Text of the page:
What if you realize that some of your students have the potential to become great physicists? What if you know that if you nurture their interest in science and help them develop knowledge and skills, they will extend human knowledge in the future? They may work with the finest of universities and research labs and come up with breakthroughs for the problems that we are facing today. What can you do as their physics teacher to help them succeed as physicists?
A critical first step here is developing hypothesis(es). Based on the things that we know, the idea is to take a step forward and make an educated guess about the scientific phenomenon, and the relation between various study variables. To test this hypothesis, an experiment is designed, data are collected, and results are reported. Replicability of the experiment is one of the most important elements of scientific inquiry. It means that the results should be consistent under the same experimental conditions, irrespective of who conducts the study. Therefore, scientific experiments need high-levels of methodological rigor and transparency. Finally, the inferences are put in the context of the existing scientific literature and the entire work is shared with the scientific community for further scrutiny.
A theory is an attempt to make sense of the results of a set of well-tested hypotheses often related to a particular scientific phenomenon. Clear rationale, logic, and mathematical computations often serve as corner stones for theoretical development. One critical utility of theoretical work is its predictability. It explains and predicts how nature behaves in given physical conditions.
It is important to note that both theoretical and empirical work may develop simultaneously and/or sequentially, and there
is no particular order for scientific development. Though professional researchers often specialize in a particular approach (theoretical or experimental), both approaches are heavily interdependent. Theoretical development provides direction for experimental work, which in turn, validates (or rejects) theoretical work. Both approaches collectively advance scientific knowledge.
Now, the critical question for teachers:
• What kind of teaching approach (or learning experiences) in the physics classrooms could help nurture the required skills for empirical and theoretical developments of science?
Let’s say a teacher wants to employ this teaching approach for the chapter – Lights, Shadows, and Reflection (Class VI, CBSE). The class is divided into smaller groups (3-5 students/group).
|Steps for scientific inquiry||Flashlight, balls of different radii (ping-pong ball, tennis ball, and football), cardboard with small hole, vernier calipers, 1 meter ruler|
|Theoretical work||Students write a summary of their understanding of light and shadows, and relation between distances between spheres of different radii and light source.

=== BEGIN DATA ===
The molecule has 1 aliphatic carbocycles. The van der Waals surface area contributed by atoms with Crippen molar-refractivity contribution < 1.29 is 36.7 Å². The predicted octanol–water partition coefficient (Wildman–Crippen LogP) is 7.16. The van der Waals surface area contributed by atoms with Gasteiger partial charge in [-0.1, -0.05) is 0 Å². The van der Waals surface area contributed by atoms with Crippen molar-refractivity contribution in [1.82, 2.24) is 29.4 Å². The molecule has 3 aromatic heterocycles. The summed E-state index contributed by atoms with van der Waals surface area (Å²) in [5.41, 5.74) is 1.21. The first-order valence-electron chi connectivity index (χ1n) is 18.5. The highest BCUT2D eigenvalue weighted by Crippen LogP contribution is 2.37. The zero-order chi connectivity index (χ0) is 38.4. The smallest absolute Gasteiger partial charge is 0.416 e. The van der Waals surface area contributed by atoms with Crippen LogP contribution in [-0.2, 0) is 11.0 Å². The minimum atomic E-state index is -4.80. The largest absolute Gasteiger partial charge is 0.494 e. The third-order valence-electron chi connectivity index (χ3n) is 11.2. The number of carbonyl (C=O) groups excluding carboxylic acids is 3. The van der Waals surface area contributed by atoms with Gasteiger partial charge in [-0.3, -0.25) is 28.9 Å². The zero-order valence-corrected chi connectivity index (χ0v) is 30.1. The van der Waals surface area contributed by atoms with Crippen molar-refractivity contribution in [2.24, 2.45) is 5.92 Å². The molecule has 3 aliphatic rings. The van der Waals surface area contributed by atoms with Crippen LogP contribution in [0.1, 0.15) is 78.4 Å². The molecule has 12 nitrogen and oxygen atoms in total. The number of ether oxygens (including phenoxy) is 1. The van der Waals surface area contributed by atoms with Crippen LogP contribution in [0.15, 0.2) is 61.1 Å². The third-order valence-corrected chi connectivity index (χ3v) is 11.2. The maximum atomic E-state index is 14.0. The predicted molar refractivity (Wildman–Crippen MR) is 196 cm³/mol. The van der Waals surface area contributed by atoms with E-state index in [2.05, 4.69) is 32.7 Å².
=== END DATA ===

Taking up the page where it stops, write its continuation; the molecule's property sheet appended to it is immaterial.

|Follow up experimentation||In this step, students empirically test their theoretical predictions.|
|Sharing and discussion||Once the students have empirically tested their theoretical predictions, all student-groups present their work with the rest of the class.|
Clearly, the lesson presented above will not fit into a traditional 35 min class and may demand a 2-3 hour laboratory session. In addition, students may need time to write the entire exercise in their own words. My personal experience and observation suggests that we do not place enough emphasis on scientific writing in our schools. Writing in science is very different from writing in languages/liberal arts. One needs to be concise and lucid. The objective is to present your work to scholars, and you would not like to waste their time with unnecessary words or complex and/or unclear language. In addition, there is absolutely zero tolerance for plagiarism in scholarly work. Therefore, it is highly desirable for the students to get training in writing their scientific work in original language with appropriate citations right from the beginning. In conclusion, it is high time we treat physics (and science in-general) as a way of thinking and learning through systematic inquiry. As per UNESCO’s Science Report 2010, one of the biggest challenges for India in the coming years will be to significantly improve both quantity and quality of scientists and researchers to become an influential participant in the global knowledge economy. We can no longer afford to segregate the subject-content from the fundamental dimensions of scientific development if we want to nurture scientific minds. I hope the ideas and the example presented in this article help educators integrate theoretical and empirical components of inquiry in their physics classrooms.
The author is an educational researcher and a Ph.D. candidate at the University of Virginia. He can be reached at firstname.lastname@example.org.